First, we verified that EE and CR can enhance Ca2+
-signalling in neocortical astrocytes of MSK1 KD mice. Astroglial Ca2+
-signalling was monitored using multiphoton fluorescence microscopy as described previously [20
]. We measured spontaneous cytosolic Ca2+
transients in the branches and soma of neocortical astrocytes of 6–12 week-old (young adults) and 9–15 months old (old) mice (Figure 3
). There was no significant difference in Ca2+
-signalling between neocortical astrocytes of old wild-type and MSK1 KD mice (Figure 3
). Similar to our previous reports, the amplitude and frequency of spontaneous astrocytic Ca2+
-transients in old WT and MSK1 KD mice raised in standard housing (SH) were significantly lower than those measured in the young SH WT mice. Most importantly, EE and CR significantly increased spontaneous astroglial Ca2+
-signalling in the old WT and MSK1 KD mice to a similar extent (Figure 3
We also assessed the responses of astrocytes to exogenous activation of NA and ATP receptors since these neurotransmitters are released during enhanced neuronal and physical activity [21
] and potentially can mediate a link between environmental enrichment and the function of astrocytes. There is also growing evidence of the importance of α1AR and P2Y receptors for astrocytic Ca2+
-signalling and glia–neuron interactions [21
]. EE and CR had a moderate effect on the amplitudes of astrocytic responses to NA (3 µM) and ATP (30 µM) in the young mice, but caused a significant enhancement of astroglial responses at the older age, both in the WT and MSK1 KD mice (Figure 3
These results have verified that Ca2+
-signalling in astrocytes, and especially the effects of EE and CR, are not affected by MSK1 KD knock-in. We have previously demonstrated that astroglial Ca2+
-signalling is not altered in the dnSNARE mice either [19
]. Hence, if any difference in the impact of EE and CR on synaptic transmission in the dnSNARE and MSK1 KD mice were observed, they should be attributed not to the deficit in astroglial Ca2+
-elevation, but rather to the impairment of downstream signalling cascades, namely astroglial exocytosis and BDNF-mediated regulation of neuronal synaptic strength.
To test this, we recorded AMPA receptor-mediated mEPSCs in neocortical pyramidal neurons in the presence of the GABAA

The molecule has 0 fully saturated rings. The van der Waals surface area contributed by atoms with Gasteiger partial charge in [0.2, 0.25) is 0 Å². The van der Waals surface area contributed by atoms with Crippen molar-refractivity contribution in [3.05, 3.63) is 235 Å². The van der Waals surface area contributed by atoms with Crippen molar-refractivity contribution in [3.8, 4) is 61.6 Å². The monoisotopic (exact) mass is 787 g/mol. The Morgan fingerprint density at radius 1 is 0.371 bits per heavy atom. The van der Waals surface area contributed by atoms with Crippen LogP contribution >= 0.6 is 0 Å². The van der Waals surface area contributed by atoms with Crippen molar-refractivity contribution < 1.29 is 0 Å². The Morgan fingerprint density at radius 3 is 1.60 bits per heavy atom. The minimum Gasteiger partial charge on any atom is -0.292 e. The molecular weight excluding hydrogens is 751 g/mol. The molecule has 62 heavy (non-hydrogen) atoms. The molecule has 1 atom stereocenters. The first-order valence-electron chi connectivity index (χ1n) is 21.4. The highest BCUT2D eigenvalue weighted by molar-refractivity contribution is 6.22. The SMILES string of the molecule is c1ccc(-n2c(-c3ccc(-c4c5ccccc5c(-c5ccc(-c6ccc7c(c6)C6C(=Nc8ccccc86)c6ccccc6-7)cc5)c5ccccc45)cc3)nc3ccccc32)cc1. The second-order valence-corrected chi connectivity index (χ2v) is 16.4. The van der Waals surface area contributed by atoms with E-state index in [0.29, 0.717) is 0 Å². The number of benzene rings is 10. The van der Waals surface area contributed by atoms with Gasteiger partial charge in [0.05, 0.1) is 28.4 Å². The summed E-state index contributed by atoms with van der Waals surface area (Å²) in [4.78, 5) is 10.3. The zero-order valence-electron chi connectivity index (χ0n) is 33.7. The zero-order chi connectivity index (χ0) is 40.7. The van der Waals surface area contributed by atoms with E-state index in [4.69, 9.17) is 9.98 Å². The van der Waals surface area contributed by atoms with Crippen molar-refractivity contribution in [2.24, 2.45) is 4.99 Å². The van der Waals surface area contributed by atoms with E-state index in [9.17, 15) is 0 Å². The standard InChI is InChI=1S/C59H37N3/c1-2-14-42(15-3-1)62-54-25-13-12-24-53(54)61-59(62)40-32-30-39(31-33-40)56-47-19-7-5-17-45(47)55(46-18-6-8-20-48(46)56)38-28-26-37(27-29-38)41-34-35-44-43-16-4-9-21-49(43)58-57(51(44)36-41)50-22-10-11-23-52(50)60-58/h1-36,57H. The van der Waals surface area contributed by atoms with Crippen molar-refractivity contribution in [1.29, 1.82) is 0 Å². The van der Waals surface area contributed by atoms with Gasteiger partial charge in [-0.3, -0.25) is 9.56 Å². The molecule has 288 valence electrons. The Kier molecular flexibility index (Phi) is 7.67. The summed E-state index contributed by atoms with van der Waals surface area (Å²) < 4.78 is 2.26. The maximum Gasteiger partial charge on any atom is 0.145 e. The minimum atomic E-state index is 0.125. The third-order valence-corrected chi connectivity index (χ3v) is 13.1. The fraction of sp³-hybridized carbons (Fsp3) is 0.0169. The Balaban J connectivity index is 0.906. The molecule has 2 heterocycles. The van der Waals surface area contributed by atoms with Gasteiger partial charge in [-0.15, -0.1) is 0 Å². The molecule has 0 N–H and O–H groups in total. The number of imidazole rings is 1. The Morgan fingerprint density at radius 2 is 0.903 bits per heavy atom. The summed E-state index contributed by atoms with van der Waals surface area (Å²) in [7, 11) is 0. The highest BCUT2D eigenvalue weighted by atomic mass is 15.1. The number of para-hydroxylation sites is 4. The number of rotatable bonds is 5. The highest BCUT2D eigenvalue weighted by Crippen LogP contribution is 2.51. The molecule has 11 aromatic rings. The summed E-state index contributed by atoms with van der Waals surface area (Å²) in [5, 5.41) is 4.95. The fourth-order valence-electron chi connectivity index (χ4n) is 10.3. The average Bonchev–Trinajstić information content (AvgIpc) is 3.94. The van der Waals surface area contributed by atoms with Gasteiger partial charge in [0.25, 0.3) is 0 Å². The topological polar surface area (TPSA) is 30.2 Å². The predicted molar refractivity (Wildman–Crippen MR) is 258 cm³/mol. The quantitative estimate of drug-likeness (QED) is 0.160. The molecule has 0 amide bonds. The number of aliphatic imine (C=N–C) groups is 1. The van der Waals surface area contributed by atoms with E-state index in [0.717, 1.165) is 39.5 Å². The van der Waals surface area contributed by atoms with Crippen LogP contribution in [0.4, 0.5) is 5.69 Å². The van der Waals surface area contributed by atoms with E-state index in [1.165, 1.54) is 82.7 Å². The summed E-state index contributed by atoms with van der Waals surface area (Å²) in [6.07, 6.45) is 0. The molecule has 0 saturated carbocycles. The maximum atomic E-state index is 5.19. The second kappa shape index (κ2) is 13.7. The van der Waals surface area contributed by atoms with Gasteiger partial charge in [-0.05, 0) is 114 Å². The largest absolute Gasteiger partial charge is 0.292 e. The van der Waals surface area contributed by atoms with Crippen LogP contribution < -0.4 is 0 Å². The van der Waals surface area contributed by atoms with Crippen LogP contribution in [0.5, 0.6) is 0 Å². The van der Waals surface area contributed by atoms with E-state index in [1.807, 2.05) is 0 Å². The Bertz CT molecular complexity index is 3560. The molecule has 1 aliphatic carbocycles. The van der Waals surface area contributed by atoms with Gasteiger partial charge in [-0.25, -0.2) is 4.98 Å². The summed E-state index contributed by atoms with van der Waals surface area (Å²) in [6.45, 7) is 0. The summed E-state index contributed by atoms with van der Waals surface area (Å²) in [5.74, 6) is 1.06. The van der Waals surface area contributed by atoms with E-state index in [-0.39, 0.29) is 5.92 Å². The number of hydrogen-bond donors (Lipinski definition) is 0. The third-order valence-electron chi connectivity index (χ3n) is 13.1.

receptor antagonist picrotoxin (100 µM), and the P2 Receptor antagonist PPADS (10 µM). Exposure of wild-type mice to EE from birth to 6–12 weeks increased the average amplitude of mEPSCs to 18.6 ± 6.04 pA (n
= 12), as compared to 21.3 ± 5.97 (n
= 13) in the SH mice. The difference between the EE and SH mice was even larger for the older mice (Figure 4
A,B), which might be related to the age-related decline in the amplitude of excitatory synaptic currents. In the older mice, the mEPSC amplitude increased from 10.86 ± 3.55 pA (SH, n
= 10) to 14.34 ± 3.47 pA (EE, n
Exposure to CR had similar positive effect on mEPSCs (Figure 4
B). The observed effects of both EE and CR were, most likely, of postsynaptic origin since they were accompanied by a significant increase in quantal size, whereas the frequency of mEPSCs did not undergo considerable changes (Figure 4
In stark contrast to the WT mice, mEPSCs recorded from MSK1 KD mice undergo the same age-related decline, but did not exhibit the EE- or CR-induced increase in amplitude (Figure 4
A,B). In line with data obtained in the MSK1 KD mice, the dnSNARE mice showed only modest EE- and CR-induced increase in the average mEPSCs amplitude. The difference in the quantal size of mEPSCs in the WT and dnSNARE mice was statistically significant only for the EE in the younger age (p
< 0.05). The incomplete inhibition of EE-induced plasticity in the young dnSNARE mice could be attributed to the mosaic (50–60% of cells) expression of dnSNARE and therefore incomplete loss of glial exocytosis. In addition, neuronal release of BDNF cannot be excluded.
The dependence of EE- and CR-induced upscaling of excitatory synaptic currents on the MSK1 signalling pathway and astrocytic exocytosis closely agrees with our results obtained in cell cultures (Figure 1
and Figure 2
). Combined together, our in vitro and ex vivo data strongly support the crucial importance of astroglial release of BDNF for homeostatic plasticity of excitatory synaptic transmission.
Finally, we explored the experience-dependent plasticity of inhibitory synaptic signalling. We recorded GABA receptor-mediated miniature inhibitory synaptic currents (mIPSCs) at a membrane potential of −80 mV in the presence of glutamate and P2X receptor antagonists (DNQX and PPADS, respectively). The pattern of age- and environment-related alterations in the GABAergic synaptic currents was different to the changes exhibited by mEPSCs. Firstly, both the quantal size and frequency of mIPSCs undergo dramatic increase in older WT and the MSK1 KD mice (Figure 5
). In addition, GABAergic currents were upregulated in the dnSNARE mice of both age groups as compared to their WT-littermates (Figure 5
A,B); this result is in line with our previous observations [19
]. Secondly, exposure of the wild-type mice to EE and CR efficiently downregulated inhibitory synaptic signalling, especially in the neurons of older mice (Figure 5
A,B). In contrast to mEPSCs, the EE- and CR-induced downscaling of mIPSCs was absent in the dnSNARE but not in the MSK1 KD mice. This might be explained by participation of other gliotransmitters, in particular ATP [19
], in astroglial-driven modulation of GABA receptors.
Combined, our data strongly support the importance of astrocytic exocytosis and BDNF/MSK1-mediated signalling for the beneficial effects of EE and CR on synaptic transmission in the ageing brain.